and fill shapes (see Figure 17-24). The XAML also demonstrates how to create and use static

xmlns="http://schemas.microsoft.com/winfx/2006/xaml/presentation"

xmlns:x="http://schemas.microsoft.com/winfx/2006/xaml"

Title="Recipe17_26" Height="300" Width="300">

StartPoint="0.5,-0.25" EndPoint="0.5,.5">

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Fill="{StaticResource LGB1}" Height="180" Width="80" />

Fill="{StaticResource RGB1}" Height="70" Width="230" />

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CHAPTER 17 ■ WINDOWS PRESENTATION FOUNDATION

17-27. Fill a Shape with an Image

Problem

You need to fill a shape derived from System.Windows.Shapes.Shape with an image.

Solution

Assign an instance of System.Windows.Media.ImageBrush to the Fill property of the Shape. Use the

Stretch, AlignmentX, AlignmentY, and ViewBox properties of the ImageBrush element to control the way

the image fills the shape.

How It Works

The abstract System.Windows.Media.TileBrush class contains the functionality required to use a

graphical image to paint a specified area. Classes derived from TileBrush include ImageBrush,

DrawingBrush, and VisualBrush (all from the System.Windows.Media namespace). Each TileBrush

subclassallows you to specify a different source for the graphics used to fill the area: ImageBrush lets you

use a graphics file, DrawingBrush lets you use a drawing object, and VisualBrush lets you use an existing

screen element.

To use an image to fill a shape, you simply assign an ImageBrush element to the Fill property of the

Shape you want to fill. You specify the name of the source image file using the Source property of the

ImageBrush. You can use a local file name or a URL. The image can be loaded from any of the following

image formats:

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.bmp

.gif

.ico

.jpg

.png

.wdp

.tiff

The default ImageBrush behavior (inherited from TileBrush) is to stretch the source image to

completely fill the shape. This does not maintain the aspect ratios of the source image and will result in a

stretched and distorted image if the source image is not the same size as the shape. You can override this

behavior using the Stretch property of the ImageBrush. Table 17-10 lists the possible values you can

assign to the Stretch property and describes their effect.

Table 17-10. Possible Values of the Stretch Property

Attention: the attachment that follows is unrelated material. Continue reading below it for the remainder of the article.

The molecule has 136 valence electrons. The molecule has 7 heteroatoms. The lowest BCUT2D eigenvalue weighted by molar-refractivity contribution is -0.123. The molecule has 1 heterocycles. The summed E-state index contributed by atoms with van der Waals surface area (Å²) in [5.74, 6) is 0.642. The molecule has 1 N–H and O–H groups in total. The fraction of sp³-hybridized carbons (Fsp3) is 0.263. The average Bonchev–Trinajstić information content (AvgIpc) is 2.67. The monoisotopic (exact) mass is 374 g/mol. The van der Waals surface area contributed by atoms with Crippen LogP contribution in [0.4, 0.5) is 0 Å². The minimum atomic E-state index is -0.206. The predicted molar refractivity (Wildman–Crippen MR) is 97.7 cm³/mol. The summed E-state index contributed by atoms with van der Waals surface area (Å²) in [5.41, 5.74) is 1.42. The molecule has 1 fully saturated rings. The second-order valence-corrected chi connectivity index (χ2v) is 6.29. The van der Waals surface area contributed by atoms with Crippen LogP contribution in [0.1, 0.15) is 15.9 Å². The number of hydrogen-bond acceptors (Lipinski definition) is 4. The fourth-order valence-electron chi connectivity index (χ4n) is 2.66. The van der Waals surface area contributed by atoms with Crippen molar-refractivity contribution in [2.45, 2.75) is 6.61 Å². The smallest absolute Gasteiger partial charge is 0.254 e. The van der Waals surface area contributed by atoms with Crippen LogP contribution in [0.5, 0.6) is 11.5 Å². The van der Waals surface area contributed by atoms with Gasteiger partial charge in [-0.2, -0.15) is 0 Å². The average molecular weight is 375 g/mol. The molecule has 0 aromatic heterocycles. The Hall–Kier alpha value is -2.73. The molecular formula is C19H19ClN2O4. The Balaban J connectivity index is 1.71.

Value

Description

None

Don’t scale the image at all. If the image is smaller than the area of the shape, the rest of

the area is left empty (transparent fill). If the image is larger than the shape, the image is

cropped.

Uniform

Scale the source image so that it all fits in the shape while still maintaining the original

aspect ratio of the image. This will result in some parts of the shape being left

transparent unless the source image and shape have the same aspect ratios.

UniformToFill

Scale the source image so that it fills the shape completely while still maintaining the

original aspect ratio of the image. This will result in some parts of the source image

being cropped unless the source image and shape have the same aspect ratios.

Fill

The default behavior. Scale the image to fit the shape exactly without maintaining the

original aspect ratio of the source image.

When using None, Uniform, and UniformToFill values for the Stretch property, you will want to

control the positioning of the image within the shape. ImageBrush will center the image by default, but

you can change this with the AlignmentX and AlignmentY properties of the ImageBrush element. Valid

values for the AlignmentX property are Left, Center, and Right. Valid values for the AlignmentY property

are Top, Center, and Bottom.

You can also configure the ImageBrush to use only a rectangular subsection of the source image as

the brush instead of the whole image. You do this with the Viewbox property of the ImageBrush element.

Viewbox takes four comma-separated System.Double values that identify the coordinates of the upper-left

and lower-right corners of the image subsection relative to the original image. The point 0,0 represents

the top left of the original image, and the point 1,1 represents the bottom right. If you want to use